Important tests ahead for Mass. education reform

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As we turn the pages of our calendars to September, and children return to school, policymakers face important decisions about the way we will educate the next generation of Massachusetts students.

Historically, Massachusetts has been a leader in education reform.  This year, from standards and testing to charters schools and the length of the school year, education advocates are pushing reforms aimed at keeping Massachusetts schools among the best in the nation.

Below is our take on two of the most important education-related issues:

Common Core — Despite its name, there is very little common ground between those who support the national Common Core standards and its testing regime and those who prefer to keep Massachusetts’ homegrown standards.

Those who support Common Core argue that it is important to provide nationally-consistent standards of basic educational and workplace skills.  But opponents argue that Common Core does so at the expense of local control, quality, and common sense.

Compare, for example, the Massachusetts History and Social Science standards with the same content area for Common Core.   Massachusetts standards require schools to teach specific topics: the American Revolution, the Civil War, the civil rights movement, and so on.  By contrast, Common Core does not require schools to teach any particular body of knowledge and instead demands only that schools teach skills, such as how to cite primary sources to support an argument.  Understanding how to use primary sources is, indeed, important.  But it cannot take the place of a Canon that can help students from diverse backgrounds discover their shared American identity.

But this is not the only substantive problem with Common Core.  Who among us has not heard one of the legendary Common Core math horror stories?  You know, the ones where students who answer seven out of seven math problems correctly still receive Cs on their math tests if they cannot correctly explain, in narrative form, how they solved the problems?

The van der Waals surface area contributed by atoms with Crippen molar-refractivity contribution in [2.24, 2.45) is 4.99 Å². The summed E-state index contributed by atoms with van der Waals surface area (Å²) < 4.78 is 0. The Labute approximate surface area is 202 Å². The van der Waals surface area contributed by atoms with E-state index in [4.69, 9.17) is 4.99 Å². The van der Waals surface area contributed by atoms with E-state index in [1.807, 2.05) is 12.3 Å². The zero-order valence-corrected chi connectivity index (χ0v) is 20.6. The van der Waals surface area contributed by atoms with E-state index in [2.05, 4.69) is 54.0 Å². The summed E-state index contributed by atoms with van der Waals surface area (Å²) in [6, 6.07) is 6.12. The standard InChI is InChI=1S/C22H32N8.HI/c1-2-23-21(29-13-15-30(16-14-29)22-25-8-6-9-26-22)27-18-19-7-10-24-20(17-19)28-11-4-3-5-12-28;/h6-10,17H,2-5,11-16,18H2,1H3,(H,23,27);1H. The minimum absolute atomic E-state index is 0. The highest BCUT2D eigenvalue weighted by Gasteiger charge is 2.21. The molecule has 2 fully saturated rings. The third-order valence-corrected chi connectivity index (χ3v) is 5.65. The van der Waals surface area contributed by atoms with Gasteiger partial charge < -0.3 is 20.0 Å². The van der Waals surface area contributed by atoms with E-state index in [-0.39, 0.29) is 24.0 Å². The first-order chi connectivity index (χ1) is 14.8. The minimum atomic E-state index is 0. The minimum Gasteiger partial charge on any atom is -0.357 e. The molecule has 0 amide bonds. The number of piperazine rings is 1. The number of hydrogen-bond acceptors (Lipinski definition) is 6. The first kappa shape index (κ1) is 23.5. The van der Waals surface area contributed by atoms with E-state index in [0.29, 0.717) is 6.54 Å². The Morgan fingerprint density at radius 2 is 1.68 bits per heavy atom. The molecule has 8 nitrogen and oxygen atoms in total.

Gov. Charlie Baker campaigned against Common Core, although he now says that he is withholding judgment until he receives a report on implementation this fall, and until parents, teachers, administrators, and the public have a chance to weigh in.  This is, of course, smart politics.  But let’s hope that smart policy prevails and Massachusetts dumps Common Core.

Charter Schools — Although Massachusetts schools are, overall, among the best in the nation, too many students still attend underperforming schools that fail to provide an adequate education.  Many of these kids — more than 18,000 in Boston alone — are on wait lists to attend a public charter school.   But Massachusetts law limits the number of charter schools to 120, keeping tens of thousands of Massachusetts students trapped in failing schools.  We believe that Massachusetts families should have an array of options when it comes to their children’s education, and we support the ballot initiative filed by the Massachusetts Charter Public School Association that would let voters in 2016 decide whether to lift the charter school cap.  If approved, the measure would allow the Board of Elementary and Secondary Education to add up to 12 new charter schools each year.

Gov. Baker has made clear his support for charter schools and reiterated last week that expanding school choice options remains a top priority for his administration. Although he supports the ballot question in principle, he has indicated that he might file legislation to lift the cap ahead of the November 2016 referendum.  We say, the sooner the better.

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